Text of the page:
September 2008
Volume 49, Issue 9
Free
Retina  |   September 2008
Plus Disease in Retinopathy of Prematurity: Development of Composite Images by Quantification of Expert Opinion
Author Affiliations
  • Michael F. Chiang
    From the Departments of Ophthalmology and
    Biomedical Informatics, Columbia University College of Physicians and Surgeons, New York, New York; the
  • Rony Gelman
    From the Departments of Ophthalmology and
  • Steven L. Williams
    From the Departments of Ophthalmology and
  • Joo-Yeon Lee
    From the Departments of Ophthalmology and
    Department of Ophthalmology, Hallym University College of Medicine, Seoul, South Korea; and the
  • Daniel S. Casper
    From the Departments of Ophthalmology and
  • M. Elena Martinez-Perez
    Department of Computer Science, National Autonomous University of Mexico (IIMAS-UNAM), Mexico City, Mexico.
  • John T. Flynn
    From the Departments of Ophthalmology and
Investigative Ophthalmology & Visual Science September 2008, Vol.49, 4064-4070. doi:10.1167/iovs.07-1524
  • Views
  • PDF
  • Share
  • Tools
    • Alerts
      ×
      This feature is available to authenticated users only.
      Sign In or Create an Account ×
    • Get Citation

      Michael F. Chiang, Rony Gelman, Steven L. Williams, Joo-Yeon Lee, Daniel S. Casper, M. Elena Martinez-Perez, John T. Flynn; Plus Disease in Retinopathy of Prematurity: Development of Composite Images by Quantification of Expert Opinion. Invest. Ophthalmol. Vis. Sci. 2008;49(9):4064-4070. doi: 10.1167/iovs.07-1524.

      Download citation file:


      © ARVO (1962-2015); The Authors (2016-present)

      ×
  • Supplements
Abstract

purpose. To demonstrate a methodology for generating composite wide-angle images of plus disease in retinopathy of prematurity (ROP), using quantitative analysis of expert opinions.

methods. Thirty-four wide-angle retinal images were independently interpreted by 22 ROP experts as “plus” or “not plus.” All images were processed by the computer-based Retinal Image multiScale Analysis (RISA) system to calculate two parameters: arterial integrated curvature (AIC) and venous diameter (VD). Using a reference standard defined by expert consensus, sensitivity and specificity curves were calculated by varying the diagnostic cutoffs for AIC and VD. From these curves, individual vessels from multiple images were identified with particular diagnostic cutoffs, and were combined into composite wide-angle images using graphics-editing software.

results. The values associated with 75% underdiagnosis of true plus disease (i.e., 25% sensitivity cutoff) were AIC 0.061 and VD 4.272, the values associated with 50% underdiagnosis of true plus disease (i.e., a 50% sensitivity cutoff) were AIC 0.049 and VD 4.088, and the values associated with 25% underdiagnosis of true plus disease (i.e., 75% sensitivity cutoff) were AIC 0.042 and VD 3.795. Composite wide-angle images were generated by identifying and combining individual vessels with these characteristics.

conclusions. Computer-based image analysis permits quantification of retinal vascular features, and a spectrum of abnormalities is seen in ROP. Selection of appropriate vessels from multiple images can produce composite plus disease images corresponding to expert opinions. This method may be useful for educational purposes, and for development of future disease definitions based on objective, quantitative principles.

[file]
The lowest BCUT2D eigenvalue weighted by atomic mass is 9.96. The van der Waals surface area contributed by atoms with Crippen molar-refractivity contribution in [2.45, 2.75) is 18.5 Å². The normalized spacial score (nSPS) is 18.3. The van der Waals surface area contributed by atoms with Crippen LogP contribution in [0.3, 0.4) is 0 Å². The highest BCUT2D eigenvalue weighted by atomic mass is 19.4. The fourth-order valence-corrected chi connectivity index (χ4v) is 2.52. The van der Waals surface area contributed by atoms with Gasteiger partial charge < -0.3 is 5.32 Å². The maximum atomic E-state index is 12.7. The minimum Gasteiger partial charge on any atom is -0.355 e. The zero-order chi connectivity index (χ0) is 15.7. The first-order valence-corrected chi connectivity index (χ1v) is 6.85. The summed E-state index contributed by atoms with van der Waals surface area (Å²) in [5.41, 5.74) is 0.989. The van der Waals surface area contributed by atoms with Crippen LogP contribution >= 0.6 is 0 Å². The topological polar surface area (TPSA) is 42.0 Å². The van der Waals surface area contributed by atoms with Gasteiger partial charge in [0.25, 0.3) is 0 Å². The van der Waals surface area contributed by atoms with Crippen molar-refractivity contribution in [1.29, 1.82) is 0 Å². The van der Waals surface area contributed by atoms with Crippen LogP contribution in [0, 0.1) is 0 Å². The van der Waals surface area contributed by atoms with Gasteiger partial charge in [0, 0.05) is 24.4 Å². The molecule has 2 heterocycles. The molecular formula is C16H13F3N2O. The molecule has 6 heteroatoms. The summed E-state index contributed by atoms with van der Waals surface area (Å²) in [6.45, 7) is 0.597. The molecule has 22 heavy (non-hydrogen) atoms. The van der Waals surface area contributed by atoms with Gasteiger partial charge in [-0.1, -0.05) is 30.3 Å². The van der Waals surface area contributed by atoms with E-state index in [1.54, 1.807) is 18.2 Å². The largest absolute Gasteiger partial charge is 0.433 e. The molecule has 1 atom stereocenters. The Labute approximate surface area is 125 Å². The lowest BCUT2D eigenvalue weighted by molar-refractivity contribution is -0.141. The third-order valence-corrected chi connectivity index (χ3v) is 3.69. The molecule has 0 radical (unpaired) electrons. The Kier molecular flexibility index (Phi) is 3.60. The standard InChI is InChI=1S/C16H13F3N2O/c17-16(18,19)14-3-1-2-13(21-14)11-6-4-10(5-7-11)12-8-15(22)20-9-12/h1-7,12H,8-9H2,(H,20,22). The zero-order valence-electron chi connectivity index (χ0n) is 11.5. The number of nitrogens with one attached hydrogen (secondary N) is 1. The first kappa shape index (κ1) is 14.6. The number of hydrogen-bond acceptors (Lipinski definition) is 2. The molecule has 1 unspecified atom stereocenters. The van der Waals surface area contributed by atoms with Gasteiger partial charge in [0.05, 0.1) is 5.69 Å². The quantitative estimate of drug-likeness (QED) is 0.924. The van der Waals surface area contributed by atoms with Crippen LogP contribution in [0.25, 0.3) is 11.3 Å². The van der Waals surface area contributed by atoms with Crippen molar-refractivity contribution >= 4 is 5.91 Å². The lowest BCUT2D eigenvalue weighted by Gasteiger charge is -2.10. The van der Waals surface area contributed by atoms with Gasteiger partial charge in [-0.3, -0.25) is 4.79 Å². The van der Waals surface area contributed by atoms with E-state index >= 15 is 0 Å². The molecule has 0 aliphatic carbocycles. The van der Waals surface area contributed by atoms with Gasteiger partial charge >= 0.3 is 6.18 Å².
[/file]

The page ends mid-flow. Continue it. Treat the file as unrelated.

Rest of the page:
Retinopathy of prematurity (ROP) is a vasoproliferative disease affecting low-birth-weight infants and is a leading cause of childhood blindness throughout the world. 1 2 3 The International Classification for ROP (ICROP) provides a universal system for describing the ophthalmoscopic appearance of retinal vessels. 4 5 Plus disease, which is characterized by arterial tortuosity and venous dilation, is a major component of this system. The minimum amount of vascular abnormality required for the presence of plus disease is defined by a standard photograph, which is selected by an expert committee. 6 More recently, major clinical trials have explicitly required ≥2 quadrants of this amount of vascular change for the diagnosis of plus disease. 7 8  
Accurate clinical assessment of plus disease is critical. The multicenter Cryotherapy for ROP (CRYO-ROP) and Early Treatment for ROP (ETROP) trials established that plus disease is a necessary feature of threshold disease and a sufficient feature for diagnosis of type-1 ROP, both of which have been shown to benefit from cryotherapy or laser photocoagulation of the peripheral avascular retina. 6 8 9 Because the definition of plus disease is based on a standard image with descriptive qualifiers, diagnosis may be heavily subjective. The appearance of vessels in the published standard photograph is not uniform, and there are no guidelines regarding which particular vessels represent the minimum requisite dilatation and tortuosity. 6 It is not clear which vascular features are actually used by examiners in making diagnoses. The published standard photograph has a much narrower field of view than is afforded by indirect ophthalmoscopy or wide-angle retinal imaging devices, and these differences in magnification and perspective may result in differing interpretations among examiners. We have shown that the accuracy and agreement of plus disease diagnosis from wide-angle posterior pole images are imperfect, even among recognized experts. 10 11 12 These factors raise significant concerns, because errors in classification may result in overtreatment or undertreatment of disease. This problem has important implications for ROP classification, treatment, and research.